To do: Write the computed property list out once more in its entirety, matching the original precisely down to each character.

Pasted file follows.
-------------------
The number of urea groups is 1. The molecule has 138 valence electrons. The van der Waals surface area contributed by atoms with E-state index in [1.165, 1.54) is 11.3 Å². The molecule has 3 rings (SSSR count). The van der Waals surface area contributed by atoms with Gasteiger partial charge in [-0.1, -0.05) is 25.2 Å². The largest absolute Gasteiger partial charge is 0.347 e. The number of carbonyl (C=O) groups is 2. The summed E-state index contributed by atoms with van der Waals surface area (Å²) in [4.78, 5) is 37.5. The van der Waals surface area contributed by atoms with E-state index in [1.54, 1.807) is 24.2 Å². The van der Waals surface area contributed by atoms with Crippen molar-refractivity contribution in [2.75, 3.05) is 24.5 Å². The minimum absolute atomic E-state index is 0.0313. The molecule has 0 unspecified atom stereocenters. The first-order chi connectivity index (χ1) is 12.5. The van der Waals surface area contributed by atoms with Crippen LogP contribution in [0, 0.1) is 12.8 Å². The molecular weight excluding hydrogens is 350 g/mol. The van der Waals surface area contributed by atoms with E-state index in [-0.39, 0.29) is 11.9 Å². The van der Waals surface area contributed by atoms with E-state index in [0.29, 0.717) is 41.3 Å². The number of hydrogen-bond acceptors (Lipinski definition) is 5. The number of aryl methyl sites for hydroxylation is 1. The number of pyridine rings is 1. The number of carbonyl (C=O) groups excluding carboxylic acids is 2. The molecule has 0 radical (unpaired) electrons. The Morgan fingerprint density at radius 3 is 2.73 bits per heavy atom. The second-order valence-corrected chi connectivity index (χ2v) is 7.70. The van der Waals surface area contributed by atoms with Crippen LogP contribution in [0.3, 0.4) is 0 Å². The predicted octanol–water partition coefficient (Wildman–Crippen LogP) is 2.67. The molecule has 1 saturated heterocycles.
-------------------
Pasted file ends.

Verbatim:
The number of urea groups is 1. The molecule has 138 valence electrons. The van der Waals surface area contributed by atoms with E-state index in [1.165, 1.54) is 11.3 Å². The molecule has 3 rings (SSSR count). The van der Waals surface area contributed by atoms with Gasteiger partial charge in [-0.1, -0.05) is 25.2 Å². The largest absolute Gasteiger partial charge is 0.347 e. The number of carbonyl (C=O) groups is 2. The summed E-state index contributed by atoms with van der Waals surface area (Å²) in [4.78, 5) is 37.5. The van der Waals surface area contributed by atoms with E-state index in [1.54, 1.807) is 24.2 Å². The van der Waals surface area contributed by atoms with Crippen molar-refractivity contribution in [2.75, 3.05) is 24.5 Å². The minimum absolute atomic E-state index is 0.0313. The molecule has 0 unspecified atom stereocenters. The first-order chi connectivity index (χ1) is 12.5. The van der Waals surface area contributed by atoms with Crippen LogP contribution in [0, 0.1) is 12.8 Å². The molecular weight excluding hydrogens is 350 g/mol. The van der Waals surface area contributed by atoms with E-state index in [-0.39, 0.29) is 11.9 Å². The van der Waals surface area contributed by atoms with E-state index in [0.29, 0.717) is 41.3 Å². The number of hydrogen-bond acceptors (Lipinski definition) is 5. The number of aryl methyl sites for hydroxylation is 1. The number of pyridine rings is 1. The number of carbonyl (C=O) groups excluding carboxylic acids is 2. The molecule has 0 radical (unpaired) electrons. The Morgan fingerprint density at radius 3 is 2.73 bits per heavy atom. The second-order valence-corrected chi connectivity index (χ2v) is 7.70. The van der Waals surface area contributed by atoms with Crippen LogP contribution in [0.3, 0.4) is 0 Å². The predicted octanol–water partition coefficient (Wildman–Crippen LogP) is 2.67. The molecule has 1 saturated heterocycles.